Yeah, I mean, it was so important. I didn't complete my training, because I got a job. But no, I think I learned the most valuable things there really. I don't regret not leaving because I think for me, also working and gaining experience and just being on a job is so important. Definitely, it is a craft. And there are so many different ways of falling into a character and getting into that character. I think I wouldn't have known how to do that without going to drama school.
Absolutely. And you've obviously worked in TV as well as working in film. How does that differ? Because with television you've got long form storytelling, you have many episodes in a series to evolve a character. Whereas in a film you've got a certain amount of time. How does that affect your preparation?
I think it becomes easier to fall into the character. I don't know if that's true all the time, but I've been filming recently for about six months and it's a character similar to my age, so I don't know, I think it sort of becomes easier to, fall into that character in a sense, the longer that you do it. Or I felt that way, but I don't know. I'll have to wait and see when I see it, whether that actually happened (laughs). Yeah with something like Last Night in Soho it was a much shorter shoot. I mean, it was so long for film, to be honest but as I said, this one, I've just done in six months, so it really does vary from project to project. I think if you've done the right preparation
and you've got a good relationship, and you have those good conversations with the directors, then you should always be able, it should always be, not easy, but you should be able to have that time on set between action and cut. That you've really used and you feel like you've done a good job. But maybe getting into that place is easier the longer that you live with a character?
You've touched upon it there. You've got an exciting project coming up next, working with Keeley Hawes. She's a national institution Keeley isn’t she? (Laughs)
She is isn’t she? Do you know what? I've worked with certain celebs or whatever, but she was the one, I was really ... a little bit nervous when I met her. I think just because, she's such a British sort of … you know … just a huge person in TV. And I've seen her for so many years on my TV. And then suddenly I was like, Oh, I've got a Zoom meeting with Keeley Hawes, OK, this is going to be weird. And also,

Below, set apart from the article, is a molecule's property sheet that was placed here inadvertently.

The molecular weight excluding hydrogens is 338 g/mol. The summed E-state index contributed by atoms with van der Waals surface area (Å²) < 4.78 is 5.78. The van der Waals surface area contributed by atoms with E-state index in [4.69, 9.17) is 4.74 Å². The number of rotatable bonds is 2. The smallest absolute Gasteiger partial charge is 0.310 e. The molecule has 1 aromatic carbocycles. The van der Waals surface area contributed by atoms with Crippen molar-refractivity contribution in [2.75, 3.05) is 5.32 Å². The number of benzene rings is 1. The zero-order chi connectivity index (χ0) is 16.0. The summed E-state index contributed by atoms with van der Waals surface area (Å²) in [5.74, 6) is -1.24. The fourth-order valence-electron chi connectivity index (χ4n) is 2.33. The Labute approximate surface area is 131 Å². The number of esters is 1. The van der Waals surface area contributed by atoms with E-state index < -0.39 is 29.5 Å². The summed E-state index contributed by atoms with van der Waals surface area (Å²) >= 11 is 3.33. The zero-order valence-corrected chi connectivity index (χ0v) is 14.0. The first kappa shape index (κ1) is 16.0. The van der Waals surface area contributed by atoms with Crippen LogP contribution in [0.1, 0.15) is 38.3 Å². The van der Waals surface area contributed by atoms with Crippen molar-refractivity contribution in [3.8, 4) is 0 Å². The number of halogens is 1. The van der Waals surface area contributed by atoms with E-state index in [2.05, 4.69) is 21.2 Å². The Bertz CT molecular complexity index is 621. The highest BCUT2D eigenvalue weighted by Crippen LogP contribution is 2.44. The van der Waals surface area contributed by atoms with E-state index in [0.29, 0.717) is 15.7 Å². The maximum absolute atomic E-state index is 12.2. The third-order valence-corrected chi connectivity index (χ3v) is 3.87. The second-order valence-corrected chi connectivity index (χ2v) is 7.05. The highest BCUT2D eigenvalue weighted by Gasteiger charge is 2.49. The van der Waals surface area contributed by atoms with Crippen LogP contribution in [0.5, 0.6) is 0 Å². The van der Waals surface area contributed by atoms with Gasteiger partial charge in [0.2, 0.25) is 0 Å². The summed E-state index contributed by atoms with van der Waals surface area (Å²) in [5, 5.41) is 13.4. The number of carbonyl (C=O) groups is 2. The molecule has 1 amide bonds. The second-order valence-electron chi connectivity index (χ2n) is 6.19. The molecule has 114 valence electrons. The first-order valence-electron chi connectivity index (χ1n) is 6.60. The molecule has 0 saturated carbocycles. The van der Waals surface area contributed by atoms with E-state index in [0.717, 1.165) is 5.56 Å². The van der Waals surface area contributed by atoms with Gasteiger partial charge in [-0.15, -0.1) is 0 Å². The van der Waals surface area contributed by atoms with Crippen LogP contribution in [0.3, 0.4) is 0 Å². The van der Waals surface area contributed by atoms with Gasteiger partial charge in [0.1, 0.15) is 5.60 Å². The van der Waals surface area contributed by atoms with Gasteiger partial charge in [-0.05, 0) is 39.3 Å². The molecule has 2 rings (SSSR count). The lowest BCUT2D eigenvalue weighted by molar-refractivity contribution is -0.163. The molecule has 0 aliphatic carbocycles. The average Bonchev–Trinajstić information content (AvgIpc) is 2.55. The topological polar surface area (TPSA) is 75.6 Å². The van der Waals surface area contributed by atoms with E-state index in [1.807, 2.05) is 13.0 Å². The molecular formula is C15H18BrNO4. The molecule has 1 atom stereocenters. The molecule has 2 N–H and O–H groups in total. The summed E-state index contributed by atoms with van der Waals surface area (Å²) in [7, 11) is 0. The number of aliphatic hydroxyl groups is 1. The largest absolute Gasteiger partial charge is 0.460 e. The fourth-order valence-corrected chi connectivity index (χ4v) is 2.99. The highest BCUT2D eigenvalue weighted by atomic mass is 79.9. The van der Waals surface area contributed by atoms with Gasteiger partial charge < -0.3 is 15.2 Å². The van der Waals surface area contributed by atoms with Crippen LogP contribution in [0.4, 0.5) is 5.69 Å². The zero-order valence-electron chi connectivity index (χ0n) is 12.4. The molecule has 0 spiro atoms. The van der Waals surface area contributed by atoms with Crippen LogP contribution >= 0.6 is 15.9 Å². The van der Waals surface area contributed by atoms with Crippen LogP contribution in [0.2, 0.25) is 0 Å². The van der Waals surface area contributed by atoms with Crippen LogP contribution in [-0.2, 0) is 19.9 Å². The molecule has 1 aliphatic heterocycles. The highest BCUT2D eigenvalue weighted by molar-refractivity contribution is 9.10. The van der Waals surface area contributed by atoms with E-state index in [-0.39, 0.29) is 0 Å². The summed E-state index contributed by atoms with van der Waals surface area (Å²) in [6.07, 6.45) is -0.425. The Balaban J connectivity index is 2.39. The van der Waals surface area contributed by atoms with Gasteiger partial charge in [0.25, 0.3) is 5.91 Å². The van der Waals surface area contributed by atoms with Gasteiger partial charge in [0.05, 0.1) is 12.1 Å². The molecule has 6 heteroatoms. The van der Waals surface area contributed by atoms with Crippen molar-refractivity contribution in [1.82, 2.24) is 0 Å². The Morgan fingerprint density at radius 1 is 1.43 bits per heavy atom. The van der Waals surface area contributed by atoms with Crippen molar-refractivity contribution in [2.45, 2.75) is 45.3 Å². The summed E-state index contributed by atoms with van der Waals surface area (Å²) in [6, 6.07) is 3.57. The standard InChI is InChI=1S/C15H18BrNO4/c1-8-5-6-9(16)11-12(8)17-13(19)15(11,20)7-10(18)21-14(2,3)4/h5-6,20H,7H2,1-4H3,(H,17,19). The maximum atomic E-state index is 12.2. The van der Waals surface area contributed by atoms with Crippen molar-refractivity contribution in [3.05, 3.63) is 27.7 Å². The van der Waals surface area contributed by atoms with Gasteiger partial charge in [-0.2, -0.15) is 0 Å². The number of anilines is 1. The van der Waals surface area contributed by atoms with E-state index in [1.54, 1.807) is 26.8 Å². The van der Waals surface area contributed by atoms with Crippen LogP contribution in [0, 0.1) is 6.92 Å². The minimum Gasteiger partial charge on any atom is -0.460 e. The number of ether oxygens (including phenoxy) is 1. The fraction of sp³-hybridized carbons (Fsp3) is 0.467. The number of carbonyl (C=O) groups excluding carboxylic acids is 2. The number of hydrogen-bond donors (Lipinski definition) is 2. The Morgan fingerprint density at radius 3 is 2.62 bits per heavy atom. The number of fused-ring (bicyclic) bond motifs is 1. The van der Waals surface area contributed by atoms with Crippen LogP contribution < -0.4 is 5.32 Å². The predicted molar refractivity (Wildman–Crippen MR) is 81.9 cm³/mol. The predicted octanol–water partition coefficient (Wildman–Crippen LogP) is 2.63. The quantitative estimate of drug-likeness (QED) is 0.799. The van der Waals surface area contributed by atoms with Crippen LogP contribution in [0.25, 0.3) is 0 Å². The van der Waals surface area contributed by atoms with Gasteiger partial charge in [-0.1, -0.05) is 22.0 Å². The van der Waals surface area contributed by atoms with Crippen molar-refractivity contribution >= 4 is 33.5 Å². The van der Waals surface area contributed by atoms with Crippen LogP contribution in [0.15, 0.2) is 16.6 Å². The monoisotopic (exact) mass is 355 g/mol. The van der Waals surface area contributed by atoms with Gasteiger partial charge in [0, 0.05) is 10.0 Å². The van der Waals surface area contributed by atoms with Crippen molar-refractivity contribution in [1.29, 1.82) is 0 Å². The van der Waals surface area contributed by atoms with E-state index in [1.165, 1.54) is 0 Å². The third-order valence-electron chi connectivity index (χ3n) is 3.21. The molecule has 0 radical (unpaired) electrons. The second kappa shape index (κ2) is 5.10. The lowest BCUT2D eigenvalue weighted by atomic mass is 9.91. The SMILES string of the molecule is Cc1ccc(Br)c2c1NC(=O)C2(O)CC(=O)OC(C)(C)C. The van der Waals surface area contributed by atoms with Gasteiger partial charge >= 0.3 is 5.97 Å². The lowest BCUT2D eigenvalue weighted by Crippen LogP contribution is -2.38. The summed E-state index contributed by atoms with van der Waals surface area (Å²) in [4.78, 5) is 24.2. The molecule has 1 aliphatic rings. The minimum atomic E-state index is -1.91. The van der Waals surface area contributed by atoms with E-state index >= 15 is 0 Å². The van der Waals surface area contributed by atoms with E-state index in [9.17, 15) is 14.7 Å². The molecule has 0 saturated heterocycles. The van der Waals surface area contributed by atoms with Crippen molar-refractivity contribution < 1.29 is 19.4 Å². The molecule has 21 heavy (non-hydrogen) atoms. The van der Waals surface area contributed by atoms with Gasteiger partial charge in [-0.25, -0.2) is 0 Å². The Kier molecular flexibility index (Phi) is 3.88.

Zoom is weird at the best times. I mean, its fine for this sort of thing, but when you're acting, I'm acting to you. And then other people are watching on this Zoom link, it is quite odd. It's very weird. But no, working with her was amazing. We got on really well. She was just brilliant and I love …. I don't know….. It's also nice to meet someone who has had such an amazing career and has a family and sort of manages to have quite a balance. I know that sounds bad because I probably wouldn't say that about a man, but it is important and it is nice, it's comforting and it's reassuring and also makes you sort of see how much you can aspire to achieve. Yeah, she was great, and she's definitely kept in touch. We had a laugh and blast.
And just finally, before I let you go, I just wanted to know what you've taken away with you from working on Last Night in Soho. What have you learned? And how will that help you kind of move to the future with your acting?
Oh, I've learned so much from doing it. It was a long time ago to be honest, it was before the pandemic. But the whole journey of coming out and getting a job, it was very big for me, so I'll take a lot away with it. I think I'll just treasure working with Edgar because I've just always been such a huge fan of his films. And I think those sort of moments of memories of being on set and getting notes from him, that's the main thing that I'll take away from it.
Synnøve Karlsen stars in Last Night in Soho in cinemas 29th October
Photographer: Joseph Sinclair Stylist: Holly Elget Hair/Make-up Charlotte Yoemans
With special thanks to Personal PR
Last Night in Soho - Official Trailer